An Art Executor must know exactly what he or she is looking after, and has to look after it. Possibly because it had been such a scramble to pack up the studio and find safe storage, I was obsessed with the fear that I had lost something. Once we had got most of the art back in one place I started to try to count what it was we had, so that in the future I would know if anything did go missing. So I started to make a list: it turned into a catalogue.
I began with the art works I could see – oils and paper reliefs, released from storage and stacked around the walls, on tables and in bookcases. A proper catalogue lists works by title, date, signature, and size, so I worked my way through looking for titles and dates and measuring. Then I tried to make a numbered list. There were about 33 oils and about 40 paper reliefs in box frames. Why could I not be precise? Because each time I counted I reached a slightly different total. And why was that? I see now that it was easy to double count or get confused because of superficial similarities of the works. Counting alone by title, date, signature, and size, essential though these details were, was not enough without a description of the features, as most had no titles, had no visible signature, and were the same size and had similar subjects. (Learning how to describe was another new skill to learn.)
My grief, manifesting as anxiety, was stopping me from doing anything so rational as making a proper list. At the time I felt guilty, and defeated by failing to get to grips with such a simple task. So I stopped the effort for a while and turned to the boxes of Jenny’s notebooks, records and photos.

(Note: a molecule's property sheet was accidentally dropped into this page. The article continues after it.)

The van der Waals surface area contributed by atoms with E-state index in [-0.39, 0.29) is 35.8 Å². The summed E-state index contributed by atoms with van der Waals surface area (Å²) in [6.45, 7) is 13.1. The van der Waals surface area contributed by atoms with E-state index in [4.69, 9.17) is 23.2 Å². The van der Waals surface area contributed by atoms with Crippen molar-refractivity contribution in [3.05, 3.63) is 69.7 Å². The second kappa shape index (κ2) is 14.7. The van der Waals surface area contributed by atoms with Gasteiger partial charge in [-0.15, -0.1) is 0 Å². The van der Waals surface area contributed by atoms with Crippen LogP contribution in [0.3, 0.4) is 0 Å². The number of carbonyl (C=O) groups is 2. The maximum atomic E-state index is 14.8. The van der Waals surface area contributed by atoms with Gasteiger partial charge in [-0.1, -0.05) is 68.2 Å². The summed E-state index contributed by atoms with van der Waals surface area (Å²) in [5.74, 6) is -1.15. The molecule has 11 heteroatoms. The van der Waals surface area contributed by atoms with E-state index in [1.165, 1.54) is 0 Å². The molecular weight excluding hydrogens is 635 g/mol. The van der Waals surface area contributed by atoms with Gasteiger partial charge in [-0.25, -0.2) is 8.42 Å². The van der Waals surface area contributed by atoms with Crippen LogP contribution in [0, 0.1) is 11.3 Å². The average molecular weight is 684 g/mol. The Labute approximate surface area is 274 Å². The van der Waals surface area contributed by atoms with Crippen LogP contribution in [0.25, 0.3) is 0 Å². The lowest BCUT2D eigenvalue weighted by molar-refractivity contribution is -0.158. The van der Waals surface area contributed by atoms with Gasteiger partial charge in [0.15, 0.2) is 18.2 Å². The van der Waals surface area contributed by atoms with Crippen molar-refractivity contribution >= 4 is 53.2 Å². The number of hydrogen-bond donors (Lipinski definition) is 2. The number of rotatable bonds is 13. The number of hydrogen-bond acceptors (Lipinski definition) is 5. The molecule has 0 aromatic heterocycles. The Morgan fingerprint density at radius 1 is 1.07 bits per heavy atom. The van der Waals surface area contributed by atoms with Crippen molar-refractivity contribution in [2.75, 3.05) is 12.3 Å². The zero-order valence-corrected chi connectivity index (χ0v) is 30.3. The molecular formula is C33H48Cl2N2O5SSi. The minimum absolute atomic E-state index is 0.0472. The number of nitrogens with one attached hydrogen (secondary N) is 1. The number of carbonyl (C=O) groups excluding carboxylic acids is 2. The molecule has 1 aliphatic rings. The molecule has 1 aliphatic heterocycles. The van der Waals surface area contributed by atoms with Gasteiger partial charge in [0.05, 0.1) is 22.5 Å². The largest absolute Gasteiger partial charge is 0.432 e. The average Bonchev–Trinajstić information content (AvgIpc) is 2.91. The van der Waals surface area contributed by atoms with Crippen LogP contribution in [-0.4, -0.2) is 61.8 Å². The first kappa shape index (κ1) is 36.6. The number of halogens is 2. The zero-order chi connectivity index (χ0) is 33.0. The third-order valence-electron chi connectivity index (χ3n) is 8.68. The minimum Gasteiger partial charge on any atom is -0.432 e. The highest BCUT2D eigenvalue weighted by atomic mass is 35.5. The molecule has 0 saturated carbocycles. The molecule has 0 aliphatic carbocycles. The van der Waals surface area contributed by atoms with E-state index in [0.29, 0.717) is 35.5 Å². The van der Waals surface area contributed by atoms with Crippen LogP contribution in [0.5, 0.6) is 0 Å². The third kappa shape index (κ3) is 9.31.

There I found that she too had made lists – lots of them, from her earliest days at Central onwards, in a variety of notebooks and some photo albums, but none comprehensive or systematic. On her computer she had just under 900 images in ‘photos’ dating from 2006, and almost as many (and mostly the same) in Picasa. There was no discernible system: worse, the various folders were mostly unnamed. Apple had labelled them with the date they had been started but Jenny had added more images to them after that date seemingly at random.
So I learned another lesson. Artists don’t count. They know they should but it’s simply not interesting enough.
The image above is the only Paper Relief Platonic Shape 6 x 6 grid Jenny ever made: the rest are all 3 x 3. It was not boxed. Should I have counted it?